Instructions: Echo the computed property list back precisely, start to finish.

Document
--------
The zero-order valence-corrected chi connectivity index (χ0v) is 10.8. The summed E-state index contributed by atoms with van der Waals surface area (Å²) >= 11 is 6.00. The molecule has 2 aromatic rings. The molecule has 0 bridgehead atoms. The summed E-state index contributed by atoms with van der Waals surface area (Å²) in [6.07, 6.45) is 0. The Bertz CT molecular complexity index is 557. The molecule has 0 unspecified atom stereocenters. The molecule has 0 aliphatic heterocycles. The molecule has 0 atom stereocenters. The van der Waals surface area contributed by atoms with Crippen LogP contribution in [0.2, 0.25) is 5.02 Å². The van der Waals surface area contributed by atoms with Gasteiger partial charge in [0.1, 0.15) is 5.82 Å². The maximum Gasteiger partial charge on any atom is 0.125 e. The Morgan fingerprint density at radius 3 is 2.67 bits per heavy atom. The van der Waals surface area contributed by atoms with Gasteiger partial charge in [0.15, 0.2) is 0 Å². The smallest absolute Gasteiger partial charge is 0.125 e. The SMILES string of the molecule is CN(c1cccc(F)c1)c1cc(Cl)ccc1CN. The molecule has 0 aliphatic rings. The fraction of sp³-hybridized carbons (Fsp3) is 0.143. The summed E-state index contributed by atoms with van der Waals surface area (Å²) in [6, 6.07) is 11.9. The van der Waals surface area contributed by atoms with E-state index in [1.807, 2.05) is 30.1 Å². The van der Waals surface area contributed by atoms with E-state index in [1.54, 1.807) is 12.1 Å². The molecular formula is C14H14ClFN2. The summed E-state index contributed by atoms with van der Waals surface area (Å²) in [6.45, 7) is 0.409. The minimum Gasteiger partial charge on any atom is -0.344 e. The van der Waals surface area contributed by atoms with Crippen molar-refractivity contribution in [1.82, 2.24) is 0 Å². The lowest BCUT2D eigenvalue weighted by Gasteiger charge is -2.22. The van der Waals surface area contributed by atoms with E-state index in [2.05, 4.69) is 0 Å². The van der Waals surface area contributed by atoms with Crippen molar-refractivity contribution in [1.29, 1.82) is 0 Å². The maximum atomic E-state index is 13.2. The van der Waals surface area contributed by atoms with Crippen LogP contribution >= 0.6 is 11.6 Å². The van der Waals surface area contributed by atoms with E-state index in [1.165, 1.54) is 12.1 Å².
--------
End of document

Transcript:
The zero-order valence-corrected chi connectivity index (χ0v) is 10.8. The summed E-state index contributed by atoms with van der Waals surface area (Å²) >= 11 is 6.00. The molecule has 2 aromatic rings. The molecule has 0 bridgehead atoms. The summed E-state index contributed by atoms with van der Waals surface area (Å²) in [6.07, 6.45) is 0. The Bertz CT molecular complexity index is 557. The molecule has 0 unspecified atom stereocenters. The molecule has 0 aliphatic heterocycles. The molecule has 0 atom stereocenters. The van der Waals surface area contributed by atoms with Crippen LogP contribution in [0.2, 0.25) is 5.02 Å². The van der Waals surface area contributed by atoms with Gasteiger partial charge in [0.1, 0.15) is 5.82 Å². The maximum Gasteiger partial charge on any atom is 0.125 e. The Morgan fingerprint density at radius 3 is 2.67 bits per heavy atom. The van der Waals surface area contributed by atoms with Gasteiger partial charge in [0.15, 0.2) is 0 Å². The smallest absolute Gasteiger partial charge is 0.125 e. The SMILES string of the molecule is CN(c1cccc(F)c1)c1cc(Cl)ccc1CN. The molecule has 0 aliphatic rings. The fraction of sp³-hybridized carbons (Fsp3) is 0.143. The summed E-state index contributed by atoms with van der Waals surface area (Å²) in [6, 6.07) is 11.9. The van der Waals surface area contributed by atoms with E-state index in [1.807, 2.05) is 30.1 Å². The van der Waals surface area contributed by atoms with E-state index in [1.54, 1.807) is 12.1 Å². The molecular formula is C14H14ClFN2. The summed E-state index contributed by atoms with van der Waals surface area (Å²) in [6.45, 7) is 0.409. The minimum Gasteiger partial charge on any atom is -0.344 e. The van der Waals surface area contributed by atoms with Crippen molar-refractivity contribution in [1.82, 2.24) is 0 Å². The lowest BCUT2D eigenvalue weighted by Gasteiger charge is -2.22. The van der Waals surface area contributed by atoms with E-state index in [2.05, 4.69) is 0 Å². The van der Waals surface area contributed by atoms with Crippen molar-refractivity contribution in [1.29, 1.82) is 0 Å². The maximum atomic E-state index is 13.2. The van der Waals surface area contributed by atoms with Crippen LogP contribution >= 0.6 is 11.6 Å². The van der Waals surface area contributed by atoms with E-state index in [1.165, 1.54) is 12.1 Å².